The fascistic sympathies of the Israeli leadership were underscored in October 2015 in remarks made by Prime Minister Benyamin Netanyahu to the 37th World Zionist Congress. In a grotesque apologia for the Nazis, he laid the blame for the Final Solution and the murder of millions of Jews on the Palestinian national leadership.
Poynting is not the only victim of the New Zealand Jewish Council’s efforts to silence political opponents of the Israeli state. In August 2003, award-winning cartoonist Malcolm Evans was sacked by the New Zealand Herald following complaints by pro-Zionist lobbyists against his cartoons critical of Israel’s repression of the Palestinians. Jewish Council spokesmen demanded further punitive action against Evans, claiming he had intended to “incite racial hatred,” which is illegal under New Zealand law.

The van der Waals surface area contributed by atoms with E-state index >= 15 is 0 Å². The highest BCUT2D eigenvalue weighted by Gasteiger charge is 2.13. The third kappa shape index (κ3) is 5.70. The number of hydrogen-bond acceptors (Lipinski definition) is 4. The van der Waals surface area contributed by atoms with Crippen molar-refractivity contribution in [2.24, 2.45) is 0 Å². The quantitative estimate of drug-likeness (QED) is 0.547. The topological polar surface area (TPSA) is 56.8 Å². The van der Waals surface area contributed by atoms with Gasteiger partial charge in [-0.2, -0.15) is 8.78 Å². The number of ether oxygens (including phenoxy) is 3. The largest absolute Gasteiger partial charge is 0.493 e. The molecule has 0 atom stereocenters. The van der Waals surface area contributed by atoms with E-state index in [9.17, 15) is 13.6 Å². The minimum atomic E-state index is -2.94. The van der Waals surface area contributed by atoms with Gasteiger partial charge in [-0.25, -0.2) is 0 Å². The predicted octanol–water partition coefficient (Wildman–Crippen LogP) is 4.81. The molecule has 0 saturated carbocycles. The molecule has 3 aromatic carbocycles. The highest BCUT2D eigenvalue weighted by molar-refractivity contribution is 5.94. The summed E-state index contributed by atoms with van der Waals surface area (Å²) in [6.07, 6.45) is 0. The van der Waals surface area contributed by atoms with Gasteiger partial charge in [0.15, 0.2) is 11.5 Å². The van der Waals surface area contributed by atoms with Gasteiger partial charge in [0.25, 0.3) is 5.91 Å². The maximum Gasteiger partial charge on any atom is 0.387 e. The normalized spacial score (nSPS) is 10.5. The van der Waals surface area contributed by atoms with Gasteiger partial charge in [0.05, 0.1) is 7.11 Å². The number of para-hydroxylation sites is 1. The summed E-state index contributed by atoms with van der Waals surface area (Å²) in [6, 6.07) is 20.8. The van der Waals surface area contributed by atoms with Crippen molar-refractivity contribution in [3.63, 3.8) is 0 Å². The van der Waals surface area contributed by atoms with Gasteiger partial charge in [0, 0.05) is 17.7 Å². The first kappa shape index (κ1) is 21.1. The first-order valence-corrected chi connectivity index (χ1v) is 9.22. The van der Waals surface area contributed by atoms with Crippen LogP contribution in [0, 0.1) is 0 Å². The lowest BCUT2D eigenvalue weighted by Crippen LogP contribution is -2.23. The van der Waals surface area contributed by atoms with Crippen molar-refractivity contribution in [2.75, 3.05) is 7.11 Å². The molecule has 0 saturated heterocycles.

A sinister aspect of the campaign against Poynting has been baseless and unsubstantiated attacks on his professional integrity. Before his posting at Auckland University, Poynting had taught at Macquarie and Western Sydney Universities in Australia, and Manchester Metropolitan University in the UK, where he was involved with the International State Crime Initiative, a group of scholars researching and exposing state crimes.